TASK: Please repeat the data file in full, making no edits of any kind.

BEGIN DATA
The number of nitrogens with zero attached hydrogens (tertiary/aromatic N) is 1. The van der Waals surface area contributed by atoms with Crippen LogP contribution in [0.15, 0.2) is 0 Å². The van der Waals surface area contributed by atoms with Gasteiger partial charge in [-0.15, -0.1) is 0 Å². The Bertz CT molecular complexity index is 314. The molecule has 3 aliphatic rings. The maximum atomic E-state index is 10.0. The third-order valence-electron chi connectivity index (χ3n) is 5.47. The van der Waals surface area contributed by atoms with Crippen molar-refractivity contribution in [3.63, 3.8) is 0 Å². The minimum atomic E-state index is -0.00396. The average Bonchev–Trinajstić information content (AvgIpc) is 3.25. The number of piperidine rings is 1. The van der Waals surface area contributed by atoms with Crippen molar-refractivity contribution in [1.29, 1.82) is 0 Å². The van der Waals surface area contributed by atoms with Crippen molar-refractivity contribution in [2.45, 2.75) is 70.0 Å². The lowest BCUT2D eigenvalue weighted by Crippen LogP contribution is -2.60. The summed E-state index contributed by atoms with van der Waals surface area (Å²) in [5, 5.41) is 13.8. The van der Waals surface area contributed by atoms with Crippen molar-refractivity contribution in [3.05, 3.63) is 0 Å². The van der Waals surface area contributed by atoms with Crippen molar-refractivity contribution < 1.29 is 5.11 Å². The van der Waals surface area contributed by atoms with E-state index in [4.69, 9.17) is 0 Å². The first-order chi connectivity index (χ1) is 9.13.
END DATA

The number of nitrogens with zero attached hydrogens (tertiary/aromatic N) is 1. The van der Waals surface area contributed by atoms with Crippen LogP contribution in [0.15, 0.2) is 0 Å². The van der Waals surface area contributed by atoms with Gasteiger partial charge in [-0.15, -0.1) is 0 Å². The Bertz CT molecular complexity index is 314. The molecule has 3 aliphatic rings. The maximum atomic E-state index is 10.0. The third-order valence-electron chi connectivity index (χ3n) is 5.47. The van der Waals surface area contributed by atoms with Crippen molar-refractivity contribution in [3.63, 3.8) is 0 Å². The minimum atomic E-state index is -0.00396. The average Bonchev–Trinajstić information content (AvgIpc) is 3.25. The number of piperidine rings is 1. The van der Waals surface area contributed by atoms with Crippen molar-refractivity contribution in [1.29, 1.82) is 0 Å². The van der Waals surface area contributed by atoms with Crippen molar-refractivity contribution in [2.45, 2.75) is 70.0 Å². The lowest BCUT2D eigenvalue weighted by Crippen LogP contribution is -2.60. The summed E-state index contributed by atoms with van der Waals surface area (Å²) in [5, 5.41) is 13.8. The van der Waals surface area contributed by atoms with Crippen molar-refractivity contribution in [3.05, 3.63) is 0 Å². The van der Waals surface area contributed by atoms with Crippen molar-refractivity contribution < 1.29 is 5.11 Å². The van der Waals surface area contributed by atoms with E-state index in [4.69, 9.17) is 0 Å². The first-order chi connectivity index (χ1) is 9.13.